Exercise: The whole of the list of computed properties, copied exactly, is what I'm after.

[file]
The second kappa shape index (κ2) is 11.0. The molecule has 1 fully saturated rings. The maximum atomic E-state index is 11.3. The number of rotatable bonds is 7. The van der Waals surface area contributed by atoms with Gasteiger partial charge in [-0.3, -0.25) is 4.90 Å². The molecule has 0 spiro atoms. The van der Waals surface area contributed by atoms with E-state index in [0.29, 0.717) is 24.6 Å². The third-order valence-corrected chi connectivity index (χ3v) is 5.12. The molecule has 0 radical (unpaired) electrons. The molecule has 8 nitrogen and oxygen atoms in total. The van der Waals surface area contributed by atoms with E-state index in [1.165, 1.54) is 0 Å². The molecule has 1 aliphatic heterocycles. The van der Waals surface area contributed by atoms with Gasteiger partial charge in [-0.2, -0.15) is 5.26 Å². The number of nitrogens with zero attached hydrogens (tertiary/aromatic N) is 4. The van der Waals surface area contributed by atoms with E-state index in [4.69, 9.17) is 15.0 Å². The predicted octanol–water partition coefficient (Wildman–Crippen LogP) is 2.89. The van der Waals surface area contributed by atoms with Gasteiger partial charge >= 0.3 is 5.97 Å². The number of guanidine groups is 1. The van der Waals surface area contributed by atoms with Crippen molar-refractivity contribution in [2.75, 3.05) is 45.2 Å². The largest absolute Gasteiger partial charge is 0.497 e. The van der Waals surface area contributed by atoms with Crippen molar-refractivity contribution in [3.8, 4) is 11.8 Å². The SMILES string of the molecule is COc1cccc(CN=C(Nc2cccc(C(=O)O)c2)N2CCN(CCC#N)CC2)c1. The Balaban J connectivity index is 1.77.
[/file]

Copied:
The second kappa shape index (κ2) is 11.0. The molecule has 1 fully saturated rings. The maximum atomic E-state index is 11.3. The number of rotatable bonds is 7. The van der Waals surface area contributed by atoms with Gasteiger partial charge in [-0.3, -0.25) is 4.90 Å². The molecule has 0 spiro atoms. The van der Waals surface area contributed by atoms with E-state index in [0.29, 0.717) is 24.6 Å². The third-order valence-corrected chi connectivity index (χ3v) is 5.12. The molecule has 0 radical (unpaired) electrons. The molecule has 8 nitrogen and oxygen atoms in total. The van der Waals surface area contributed by atoms with E-state index in [1.165, 1.54) is 0 Å². The molecule has 1 aliphatic heterocycles. The van der Waals surface area contributed by atoms with Gasteiger partial charge in [-0.2, -0.15) is 5.26 Å². The number of nitrogens with zero attached hydrogens (tertiary/aromatic N) is 4. The van der Waals surface area contributed by atoms with E-state index in [4.69, 9.17) is 15.0 Å². The predicted octanol–water partition coefficient (Wildman–Crippen LogP) is 2.89. The van der Waals surface area contributed by atoms with Gasteiger partial charge >= 0.3 is 5.97 Å². The number of guanidine groups is 1. The van der Waals surface area contributed by atoms with Crippen molar-refractivity contribution in [2.75, 3.05) is 45.2 Å². The largest absolute Gasteiger partial charge is 0.497 e. The van der Waals surface area contributed by atoms with Crippen molar-refractivity contribution in [3.8, 4) is 11.8 Å². The SMILES string of the molecule is COc1cccc(CN=C(Nc2cccc(C(=O)O)c2)N2CCN(CCC#N)CC2)c1. The Balaban J connectivity index is 1.77.